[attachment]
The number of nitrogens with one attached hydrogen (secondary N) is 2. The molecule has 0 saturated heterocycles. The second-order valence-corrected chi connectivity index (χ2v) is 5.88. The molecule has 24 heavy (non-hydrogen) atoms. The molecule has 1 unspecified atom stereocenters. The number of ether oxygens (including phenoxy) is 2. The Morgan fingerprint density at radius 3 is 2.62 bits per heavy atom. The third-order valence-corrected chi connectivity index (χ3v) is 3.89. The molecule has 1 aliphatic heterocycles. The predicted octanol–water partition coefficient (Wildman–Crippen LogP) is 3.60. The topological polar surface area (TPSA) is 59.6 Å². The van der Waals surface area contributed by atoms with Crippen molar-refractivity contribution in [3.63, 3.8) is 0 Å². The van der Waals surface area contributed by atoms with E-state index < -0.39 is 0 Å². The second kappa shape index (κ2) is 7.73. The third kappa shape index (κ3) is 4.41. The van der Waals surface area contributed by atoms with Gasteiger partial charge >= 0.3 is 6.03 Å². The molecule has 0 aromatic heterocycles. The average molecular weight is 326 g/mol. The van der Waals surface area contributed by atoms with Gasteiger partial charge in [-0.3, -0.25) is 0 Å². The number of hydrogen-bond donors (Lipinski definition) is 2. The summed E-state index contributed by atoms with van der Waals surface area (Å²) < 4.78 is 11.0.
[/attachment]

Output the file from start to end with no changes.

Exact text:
The number of nitrogens with one attached hydrogen (secondary N) is 2. The molecule has 0 saturated heterocycles. The second-order valence-corrected chi connectivity index (χ2v) is 5.88. The molecule has 24 heavy (non-hydrogen) atoms. The molecule has 1 unspecified atom stereocenters. The number of ether oxygens (including phenoxy) is 2. The Morgan fingerprint density at radius 3 is 2.62 bits per heavy atom. The third-order valence-corrected chi connectivity index (χ3v) is 3.89. The molecule has 1 aliphatic heterocycles. The predicted octanol–water partition coefficient (Wildman–Crippen LogP) is 3.60. The topological polar surface area (TPSA) is 59.6 Å². The van der Waals surface area contributed by atoms with Crippen molar-refractivity contribution in [3.63, 3.8) is 0 Å². The van der Waals surface area contributed by atoms with E-state index < -0.39 is 0 Å². The second kappa shape index (κ2) is 7.73. The third kappa shape index (κ3) is 4.41. The van der Waals surface area contributed by atoms with Gasteiger partial charge >= 0.3 is 6.03 Å². The molecule has 0 aromatic heterocycles. The average molecular weight is 326 g/mol. The van der Waals surface area contributed by atoms with Gasteiger partial charge in [-0.3, -0.25) is 0 Å². The number of hydrogen-bond donors (Lipinski definition) is 2. The summed E-state index contributed by atoms with van der Waals surface area (Å²) < 4.78 is 11.0.